Post 204: 17 October 2017, the COT COMBO WALK Levisham to the Bridestones.
We started walking from Levisham at about 8.15am against a forecast of strong gales in Ireland and the west caused by the hurricane Ophelia. What would happen if the gales changed their course and came east? It was somewhat strange to walk towards the Hole of Horcum in completely calm weather.
The weather was a bit eerie in the bottom of the hole and quite humid and warm. Presumably it was the warm front of the low pressure on its way. By coincidence, back in 1997 in my book, On Foot from Coast to Coast: the North of England Way, I then described the hole as dramatic and atmospheric and that in autumn mist can make it grey and eerie. It was a deja vu moment.
The moor falls away 400 feet into a huge hollow. According to legend, the hollow was created by a giant who scooped up a handful of moor and threw it at his wife: he missed and the handful of moor formed Blakey Topping. However, the real reason for the formation of the hollow is that springs between the lower calcareous grit and the Oxford clay eroded away the hillside. The Oxford clay eroded more quickly and undermined the layers of rock which collapsed and enlarged the hollow to its present size. All the soil and clay from the valley has been washed down by the small stream.
Climbing down into the hole and up out at the end saps the energy and so we had our banana and coffee break at the top.
We passed a strange stone just off the A169 with 1975 on it, but we do not know its history.
We then turned left along the Old Wife’s Way. As it is a bridleway I decided this would make a good cycling route in the spring but do behave as you could be on camera.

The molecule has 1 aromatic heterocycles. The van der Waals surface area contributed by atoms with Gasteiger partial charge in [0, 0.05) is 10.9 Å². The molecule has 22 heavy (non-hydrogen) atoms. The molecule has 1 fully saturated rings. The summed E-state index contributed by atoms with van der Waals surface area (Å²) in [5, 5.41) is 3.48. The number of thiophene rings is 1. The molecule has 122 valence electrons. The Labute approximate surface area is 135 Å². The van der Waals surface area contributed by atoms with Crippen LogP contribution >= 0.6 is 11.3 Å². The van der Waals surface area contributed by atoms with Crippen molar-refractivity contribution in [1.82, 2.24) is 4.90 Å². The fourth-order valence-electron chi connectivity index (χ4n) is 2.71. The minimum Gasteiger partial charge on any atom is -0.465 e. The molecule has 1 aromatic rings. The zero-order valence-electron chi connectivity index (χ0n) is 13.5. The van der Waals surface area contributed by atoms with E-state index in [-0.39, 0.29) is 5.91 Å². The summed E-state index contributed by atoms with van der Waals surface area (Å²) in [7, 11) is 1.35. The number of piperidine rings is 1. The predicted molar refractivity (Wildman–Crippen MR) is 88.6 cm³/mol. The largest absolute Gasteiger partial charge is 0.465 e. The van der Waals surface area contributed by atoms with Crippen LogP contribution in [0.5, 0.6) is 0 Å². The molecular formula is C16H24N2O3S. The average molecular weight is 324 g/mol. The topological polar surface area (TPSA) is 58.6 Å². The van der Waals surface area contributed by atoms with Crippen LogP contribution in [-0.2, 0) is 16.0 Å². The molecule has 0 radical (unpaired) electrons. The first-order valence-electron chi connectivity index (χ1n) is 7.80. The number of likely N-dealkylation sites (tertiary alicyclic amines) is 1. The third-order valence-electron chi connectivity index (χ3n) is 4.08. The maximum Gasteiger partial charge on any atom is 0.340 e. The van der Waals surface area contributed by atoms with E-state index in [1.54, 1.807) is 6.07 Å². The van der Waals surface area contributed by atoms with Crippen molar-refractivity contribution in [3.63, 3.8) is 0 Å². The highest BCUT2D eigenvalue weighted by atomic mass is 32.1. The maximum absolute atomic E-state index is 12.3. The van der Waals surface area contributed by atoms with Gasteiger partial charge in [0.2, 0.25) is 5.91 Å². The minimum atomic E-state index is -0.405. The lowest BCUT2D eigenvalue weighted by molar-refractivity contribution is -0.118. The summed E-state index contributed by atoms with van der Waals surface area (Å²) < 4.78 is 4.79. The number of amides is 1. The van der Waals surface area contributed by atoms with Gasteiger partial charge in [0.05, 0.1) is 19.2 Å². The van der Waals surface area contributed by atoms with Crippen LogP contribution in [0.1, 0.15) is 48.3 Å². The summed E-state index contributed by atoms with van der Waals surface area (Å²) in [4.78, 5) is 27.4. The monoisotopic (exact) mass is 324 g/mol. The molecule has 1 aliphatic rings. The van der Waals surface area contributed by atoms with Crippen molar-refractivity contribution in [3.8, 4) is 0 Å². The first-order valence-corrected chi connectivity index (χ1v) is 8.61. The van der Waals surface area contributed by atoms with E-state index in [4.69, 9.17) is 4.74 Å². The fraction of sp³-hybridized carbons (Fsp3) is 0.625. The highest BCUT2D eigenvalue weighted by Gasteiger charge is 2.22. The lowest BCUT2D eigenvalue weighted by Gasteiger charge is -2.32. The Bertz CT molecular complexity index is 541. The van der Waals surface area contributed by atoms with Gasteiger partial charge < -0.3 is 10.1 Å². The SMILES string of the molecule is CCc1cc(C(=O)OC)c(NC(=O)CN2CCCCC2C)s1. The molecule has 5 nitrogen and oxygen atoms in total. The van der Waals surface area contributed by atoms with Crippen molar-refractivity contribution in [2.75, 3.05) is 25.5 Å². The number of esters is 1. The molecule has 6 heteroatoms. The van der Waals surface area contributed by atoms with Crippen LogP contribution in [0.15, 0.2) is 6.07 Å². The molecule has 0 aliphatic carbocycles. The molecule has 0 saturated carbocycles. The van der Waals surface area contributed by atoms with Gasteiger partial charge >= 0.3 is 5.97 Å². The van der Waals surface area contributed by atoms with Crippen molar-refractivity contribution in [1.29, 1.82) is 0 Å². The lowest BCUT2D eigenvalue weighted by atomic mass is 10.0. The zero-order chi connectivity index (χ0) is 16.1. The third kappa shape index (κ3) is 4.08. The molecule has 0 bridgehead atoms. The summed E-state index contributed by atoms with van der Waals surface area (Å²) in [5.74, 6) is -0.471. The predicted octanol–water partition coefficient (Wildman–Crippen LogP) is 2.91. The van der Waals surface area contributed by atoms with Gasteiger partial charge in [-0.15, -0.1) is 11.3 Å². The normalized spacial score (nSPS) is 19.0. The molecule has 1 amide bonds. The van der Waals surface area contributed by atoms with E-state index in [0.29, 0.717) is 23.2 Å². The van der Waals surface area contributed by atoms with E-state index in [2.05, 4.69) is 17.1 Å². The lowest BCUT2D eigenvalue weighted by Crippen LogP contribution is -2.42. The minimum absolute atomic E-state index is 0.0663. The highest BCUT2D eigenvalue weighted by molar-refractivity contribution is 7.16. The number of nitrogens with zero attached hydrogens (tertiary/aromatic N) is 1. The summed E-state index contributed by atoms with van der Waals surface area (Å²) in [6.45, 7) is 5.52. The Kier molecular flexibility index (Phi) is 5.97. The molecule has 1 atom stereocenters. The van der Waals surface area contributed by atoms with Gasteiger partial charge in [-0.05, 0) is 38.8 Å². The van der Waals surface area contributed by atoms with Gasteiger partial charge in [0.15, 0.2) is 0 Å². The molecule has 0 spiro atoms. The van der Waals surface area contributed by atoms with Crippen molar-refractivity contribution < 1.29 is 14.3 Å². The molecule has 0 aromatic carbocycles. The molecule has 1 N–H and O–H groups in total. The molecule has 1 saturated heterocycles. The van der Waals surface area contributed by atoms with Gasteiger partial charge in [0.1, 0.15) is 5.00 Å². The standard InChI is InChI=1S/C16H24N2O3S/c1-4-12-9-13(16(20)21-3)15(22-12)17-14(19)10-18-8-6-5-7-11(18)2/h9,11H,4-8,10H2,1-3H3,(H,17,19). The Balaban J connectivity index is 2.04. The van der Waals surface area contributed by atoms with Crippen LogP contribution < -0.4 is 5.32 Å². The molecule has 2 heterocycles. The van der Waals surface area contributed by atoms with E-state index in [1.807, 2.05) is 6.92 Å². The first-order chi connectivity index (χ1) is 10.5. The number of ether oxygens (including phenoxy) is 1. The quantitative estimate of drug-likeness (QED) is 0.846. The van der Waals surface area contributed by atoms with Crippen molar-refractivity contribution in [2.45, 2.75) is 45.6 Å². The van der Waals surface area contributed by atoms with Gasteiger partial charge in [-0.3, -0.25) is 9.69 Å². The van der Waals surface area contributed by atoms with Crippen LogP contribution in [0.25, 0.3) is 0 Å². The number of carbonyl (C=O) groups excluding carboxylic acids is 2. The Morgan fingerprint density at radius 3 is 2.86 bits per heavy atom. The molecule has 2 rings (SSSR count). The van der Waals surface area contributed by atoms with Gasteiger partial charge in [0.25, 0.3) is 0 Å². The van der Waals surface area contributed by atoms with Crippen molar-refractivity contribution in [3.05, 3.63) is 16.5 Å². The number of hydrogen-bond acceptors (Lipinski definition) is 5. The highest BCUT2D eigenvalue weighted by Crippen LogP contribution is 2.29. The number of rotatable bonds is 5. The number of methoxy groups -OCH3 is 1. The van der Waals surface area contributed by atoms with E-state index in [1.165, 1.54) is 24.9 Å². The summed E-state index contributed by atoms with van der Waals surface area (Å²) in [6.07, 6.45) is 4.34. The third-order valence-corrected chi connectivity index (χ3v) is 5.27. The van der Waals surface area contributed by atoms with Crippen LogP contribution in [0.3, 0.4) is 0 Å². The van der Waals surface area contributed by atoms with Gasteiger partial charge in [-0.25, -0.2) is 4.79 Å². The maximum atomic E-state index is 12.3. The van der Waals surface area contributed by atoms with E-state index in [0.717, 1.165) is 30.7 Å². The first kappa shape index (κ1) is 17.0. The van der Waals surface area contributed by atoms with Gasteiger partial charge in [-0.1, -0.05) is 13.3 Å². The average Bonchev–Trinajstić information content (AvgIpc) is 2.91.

We shortly turned off the Old Wife’s Way towards the Bridestones.
Again there was some eerie light.
We decided to stop for lunch at the Pepperpot Bridestone but Sid the Yorkshire Man and Carol were a little nervous about my chosen location under the overhang and came up with stories about rocks collapsing on people. I explained that I had once had lunch there with my friend Penny many years ago and we had survived. She had even brought me a piece of fruit cake and and no doubt they had done the same? No!
To prove my point I posed to show my immense strength, should it collapse. Nothing like tempting fate! Oooh I didn’t notice that big crack!
After a delightful lunch with some sun, we descended to Stain Dale where Carol had quite a few tree moments.
It was a delightful walk along the valley bottom and again humid and warm, with no wind.
Carol had another tree moment when we climbed out of the valley, just after Staindale Lodge. Fortunately, the tree hadn’t fallen on her head.
After passing the Fox and Rabbit pub and steeply dropping down Cross Dale, we followed the Sleights Track and then the very steep road back to the car at Levisham and the Horseshoe Inn.
Bizarrely, for the middle of October, people were having lunch outside the pub in warmth and calm, whilst in Ireland, Cornwall and the West people were being killed or seriously affected and property damaged by the gales.
What a strange world we lived in.
Miles Walked 12.7
Calories Burnt 1,500
Average pace 19.16 Minutes per Mile
Maximum Pace 14.42 Minutes per Mile
Elevation Gain 1,530 Feet (now I know why I was so tired at the end)
Maximum Elevation 929 Feet.